Charleston Festival: Climate change activist wins Maynard Keynes’ Prize

Mary Robinson, former President of Ireland and UN Special Envoy on Climate Change, will be the first woman in the five-year history of the Charleston John Maynard Keynes’ Prize to receive the prestigious global award.

Thursday, 7th February 2019, 1:19 pm
Updated Monday, 11th February 2019, 9:51 am
Mary Robinson. Picture by Jurgen Frank

The prize recognises an outstanding individual’s contribution to society in the spirit of Keynes’ work and legacy.

Mary will be at Charleston Festival on May 24 to receive the award and to speak on the challenge of climate justice.

Also speaking at the festival will be Gina Miller, another woman who stood up for justice against all the odds and survived hate mail, death threats and abuse.

Women take centre stage at Charleston this year.

Other keynote speakers are Caroline Criado Perez and Cathy Newman who speak on gender gaps and Naomi Wolf discusses her new book Outrages: Sex, Censorship and the Criminalisation of Love.

The full programme is on and in brochures from outlets across Sussex.

This will be final festival for its founder and artistic director Diana Reich. She was a member of the Charleston Appeal Committee, which raised funds to restore and preserve the house, which had been home to a group of ground-breaking 20th century artists. From 1919 when Vanessa Bell and Duncan Grant came to live at Charleston, discussion and debate had been central to the ethos of this community.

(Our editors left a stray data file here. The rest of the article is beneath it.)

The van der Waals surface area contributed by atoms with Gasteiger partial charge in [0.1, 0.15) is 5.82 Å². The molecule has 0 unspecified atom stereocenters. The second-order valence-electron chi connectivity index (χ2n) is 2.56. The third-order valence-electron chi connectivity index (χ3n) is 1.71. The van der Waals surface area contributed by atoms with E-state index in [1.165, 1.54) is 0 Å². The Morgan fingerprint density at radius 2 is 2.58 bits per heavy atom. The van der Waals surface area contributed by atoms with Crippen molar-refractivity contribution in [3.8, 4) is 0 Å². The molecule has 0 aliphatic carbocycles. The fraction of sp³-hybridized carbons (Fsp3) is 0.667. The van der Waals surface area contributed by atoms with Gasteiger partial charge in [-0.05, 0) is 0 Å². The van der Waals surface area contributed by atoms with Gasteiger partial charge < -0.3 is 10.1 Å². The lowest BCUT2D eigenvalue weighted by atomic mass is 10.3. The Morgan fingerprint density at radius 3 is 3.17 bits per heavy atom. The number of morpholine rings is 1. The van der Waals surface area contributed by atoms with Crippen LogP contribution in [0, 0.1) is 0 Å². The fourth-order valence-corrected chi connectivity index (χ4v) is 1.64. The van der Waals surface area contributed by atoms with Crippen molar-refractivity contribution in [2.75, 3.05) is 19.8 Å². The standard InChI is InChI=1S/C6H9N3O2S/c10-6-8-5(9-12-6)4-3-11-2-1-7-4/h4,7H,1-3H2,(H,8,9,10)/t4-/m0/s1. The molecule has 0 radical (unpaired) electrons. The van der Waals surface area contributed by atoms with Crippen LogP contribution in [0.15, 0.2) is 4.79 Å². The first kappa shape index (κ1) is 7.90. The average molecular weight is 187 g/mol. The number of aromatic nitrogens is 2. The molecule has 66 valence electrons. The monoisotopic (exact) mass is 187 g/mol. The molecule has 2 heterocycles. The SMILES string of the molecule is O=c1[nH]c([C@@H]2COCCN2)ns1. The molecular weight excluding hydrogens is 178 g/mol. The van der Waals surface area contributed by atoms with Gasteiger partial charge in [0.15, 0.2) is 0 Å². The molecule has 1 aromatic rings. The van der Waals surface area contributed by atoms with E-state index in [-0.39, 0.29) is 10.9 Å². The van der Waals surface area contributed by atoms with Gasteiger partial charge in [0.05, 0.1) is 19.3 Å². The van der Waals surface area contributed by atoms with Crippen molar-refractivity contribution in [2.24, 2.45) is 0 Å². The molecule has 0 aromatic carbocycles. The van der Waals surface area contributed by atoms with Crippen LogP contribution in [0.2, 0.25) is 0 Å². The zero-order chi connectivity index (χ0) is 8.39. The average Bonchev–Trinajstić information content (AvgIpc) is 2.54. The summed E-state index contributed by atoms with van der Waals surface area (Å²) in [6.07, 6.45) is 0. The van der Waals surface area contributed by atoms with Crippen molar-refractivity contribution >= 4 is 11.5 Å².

In order to avoid the house becoming a soul-less mausoleum, Diana determined that this exchange of ideas should continue, and the first festival was launched in 1990 in a dilapidated apple shed.

At that time there were only two other literary festivals in England – Hay and Cheltenham – and Diana had no idea whether or not people would turn up for this event in the depths of the country.

But as she saw the steady stream of cars making their way up the pot-hole strewn lane towards the house, she hastily sent for more chairs. That first festival had just nine sessions. Now there are around 40 events, with audiences up to 400.

A romantic Valentine’s concert from Ensemble Reza. Click here to find out more.